Healthy Devils: Electrolyte drink recipes for staying hydrated

Monday, November 13, 2017

Editor's Note: This is the second installment in an ASU Now series featuring nutritious recipes demonstrated by faculty from the School of Nutrition and Health Promotion, an academic unit of ASU’s College of Health Solutions. Find the first installment, about overnight oats, here.

It’s already November, and students at ASU have celebrated the homecoming game, indulged their pumpkin spice cravings and rescued their snuggly hoodies from the deep recesses of their closets. But they probably haven’t donned them just yet — although all signs point to fall, the temperatures in Tempe, Arizona, remain steadfastly north of 80 degrees on average.

High temperatures can be an issue when you’re competing in outdoor sports, as many students who participate in Sun Devil sports clubs do. Loss of electrolytes through sweat can happen more quickly, making it especially important to replenish them.

“When dehydrated, the body can overheat more easily, which can lead to heatstroke,” said Simin Levinson, ASU clinical assistant professor of nutrition.

In addition, dehydration can affect mood, reduce energy levels, cause muscle cramps and headaches, and may even reduce cognitive function.

Levinson, who also works as a consulting nutritionist for the Phoenix Suns, teaches a course at ASU on sports nutrition in which her students engage in a peer-to-peer exchange with students participating in ASU club sports by providing them with nutrition guidelines to ensure they’re maintaining an overall state of good health and performing at peak athletic ability.

The exchange benefits both parties.

“My students benefit by gaining experience in preparing and delivering nutrition presentations and handout materials,” Levinson said, “and the club sport student-athletes benefit from the nutrition information and practical tips.”

One of the best tips is also one of the most obvious: Stay hydrated. It’s also great advice for students who feel themselves succumbing to cold and flu season as electrolytes can be lost through diarrhea and vomiting associated with illness.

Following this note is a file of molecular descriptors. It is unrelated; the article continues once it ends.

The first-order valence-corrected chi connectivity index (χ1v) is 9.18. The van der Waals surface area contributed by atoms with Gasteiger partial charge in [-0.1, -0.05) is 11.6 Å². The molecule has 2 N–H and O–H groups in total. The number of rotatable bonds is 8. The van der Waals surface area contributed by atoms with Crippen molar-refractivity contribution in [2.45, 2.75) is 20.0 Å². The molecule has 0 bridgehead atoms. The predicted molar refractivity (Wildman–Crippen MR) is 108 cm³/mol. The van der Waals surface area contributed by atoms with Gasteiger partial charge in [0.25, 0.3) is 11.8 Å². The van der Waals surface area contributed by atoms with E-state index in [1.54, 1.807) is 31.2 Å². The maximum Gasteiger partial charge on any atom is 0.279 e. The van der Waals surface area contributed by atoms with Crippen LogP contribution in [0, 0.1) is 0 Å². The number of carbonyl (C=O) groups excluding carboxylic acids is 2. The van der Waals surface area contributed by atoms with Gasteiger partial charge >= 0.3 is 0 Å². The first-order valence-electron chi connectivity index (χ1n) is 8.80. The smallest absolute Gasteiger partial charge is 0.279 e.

And although it may be tempting to reach for a store-bought sports drink, making your own is both better for you and easy to do — even in a dorm-room setting.

“Homemade electrolyte drinks are made with familiar and natural ingredients and are free of artificial colors and artificial flavors,” Levinson said. “They’re a great way to naturally replenish electrolytes.”

A self-described “recreational athlete,” she often makes her own rehydrating electrolyte drinks at home to refuel after a hike. They’re so easy, her teenage daughter started making them for her softball practices.

Here, Levinson shares four rehydrating electrolyte drink recipes you can try out yourself.

 

Lime Coconut 

Video of Lime electrolyte drink
 

Ingredients:

1–2 limes, juiced

1 cup water

2 cups coconut water

2 tbsp. maple syrup

¼ tsp. salt

Directions: Combine all ingredients in a pitcher or jar. Stir or shake until well-blended. Pour into a glass and enjoy!

 

Lemon Ginger

Video of Lemon ginger electrolyte drink
 

Ingredients:

1 lemon, juiced

3 cups mineral water

1 ginger chunk, grated

2 tsp. agave nectar

¼ tsp. salt

Directions: Combine all ingredients in a pitcher or jar. Stir or shake until well-blended. Pour into a glass and enjoy!

 

Green Tea and Juice

Video of Green tea and pomegranate electrolyte drink

Ingredients:

2 cups green tea

½ cup pomegranate juice

2 tbsp. honey

¼ tsp. salt

Directions: Combine all ingredients in a pitcher or jar. Stir or shake until well-blended. Pour into a glass and enjoy!

 

Cucumber Cooler

Video of Cucumber mint electrolyte drink
 

Ingredients:

2 tbsp. lime juice

2 cups water

2 sprigs mint, muddled

2 tsp. agave nectar

¼ tsp. salt

Cucumber slices to taste

Directions: Combine all ingredients in a pitcher or jar. Stir or shake until well-blended. Pour into a glass and enjoy!